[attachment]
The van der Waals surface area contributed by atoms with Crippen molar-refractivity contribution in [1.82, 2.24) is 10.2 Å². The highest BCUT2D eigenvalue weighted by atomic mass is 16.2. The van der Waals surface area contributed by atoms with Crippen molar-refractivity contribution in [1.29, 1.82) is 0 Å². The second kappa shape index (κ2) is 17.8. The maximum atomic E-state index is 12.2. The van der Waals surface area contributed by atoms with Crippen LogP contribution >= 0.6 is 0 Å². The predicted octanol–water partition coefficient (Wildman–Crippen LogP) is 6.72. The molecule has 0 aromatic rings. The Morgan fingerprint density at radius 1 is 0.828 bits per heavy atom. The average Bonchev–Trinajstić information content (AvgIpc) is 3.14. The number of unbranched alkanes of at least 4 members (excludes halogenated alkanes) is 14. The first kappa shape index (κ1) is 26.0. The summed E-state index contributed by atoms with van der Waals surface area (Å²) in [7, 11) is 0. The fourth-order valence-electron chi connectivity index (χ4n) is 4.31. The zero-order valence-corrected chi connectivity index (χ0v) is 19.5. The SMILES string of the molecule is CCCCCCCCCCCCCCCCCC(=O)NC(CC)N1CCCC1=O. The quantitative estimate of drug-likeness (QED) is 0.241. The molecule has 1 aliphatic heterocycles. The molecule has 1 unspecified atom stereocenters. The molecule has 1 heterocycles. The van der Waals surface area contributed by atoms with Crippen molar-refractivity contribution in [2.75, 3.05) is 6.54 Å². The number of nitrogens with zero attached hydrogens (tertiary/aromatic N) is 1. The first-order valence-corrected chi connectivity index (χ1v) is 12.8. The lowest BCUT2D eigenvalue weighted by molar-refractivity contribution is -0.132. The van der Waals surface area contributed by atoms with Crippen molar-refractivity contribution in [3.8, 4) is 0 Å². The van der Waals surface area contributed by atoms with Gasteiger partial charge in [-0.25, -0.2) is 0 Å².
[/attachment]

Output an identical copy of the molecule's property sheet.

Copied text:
The van der Waals surface area contributed by atoms with Crippen molar-refractivity contribution in [1.82, 2.24) is 10.2 Å². The highest BCUT2D eigenvalue weighted by atomic mass is 16.2. The van der Waals surface area contributed by atoms with Crippen molar-refractivity contribution in [1.29, 1.82) is 0 Å². The second kappa shape index (κ2) is 17.8. The maximum atomic E-state index is 12.2. The van der Waals surface area contributed by atoms with Crippen LogP contribution >= 0.6 is 0 Å². The predicted octanol–water partition coefficient (Wildman–Crippen LogP) is 6.72. The molecule has 0 aromatic rings. The Morgan fingerprint density at radius 1 is 0.828 bits per heavy atom. The average Bonchev–Trinajstić information content (AvgIpc) is 3.14. The number of unbranched alkanes of at least 4 members (excludes halogenated alkanes) is 14. The first kappa shape index (κ1) is 26.0. The summed E-state index contributed by atoms with van der Waals surface area (Å²) in [7, 11) is 0. The fourth-order valence-electron chi connectivity index (χ4n) is 4.31. The zero-order valence-corrected chi connectivity index (χ0v) is 19.5. The SMILES string of the molecule is CCCCCCCCCCCCCCCCCC(=O)NC(CC)N1CCCC1=O. The quantitative estimate of drug-likeness (QED) is 0.241. The molecule has 1 aliphatic heterocycles. The molecule has 1 unspecified atom stereocenters. The molecule has 1 heterocycles. The van der Waals surface area contributed by atoms with Crippen molar-refractivity contribution in [2.75, 3.05) is 6.54 Å². The number of nitrogens with zero attached hydrogens (tertiary/aromatic N) is 1. The first-order valence-corrected chi connectivity index (χ1v) is 12.8. The lowest BCUT2D eigenvalue weighted by molar-refractivity contribution is -0.132. The van der Waals surface area contributed by atoms with Crippen molar-refractivity contribution in [3.8, 4) is 0 Å². The van der Waals surface area contributed by atoms with Gasteiger partial charge in [-0.25, -0.2) is 0 Å².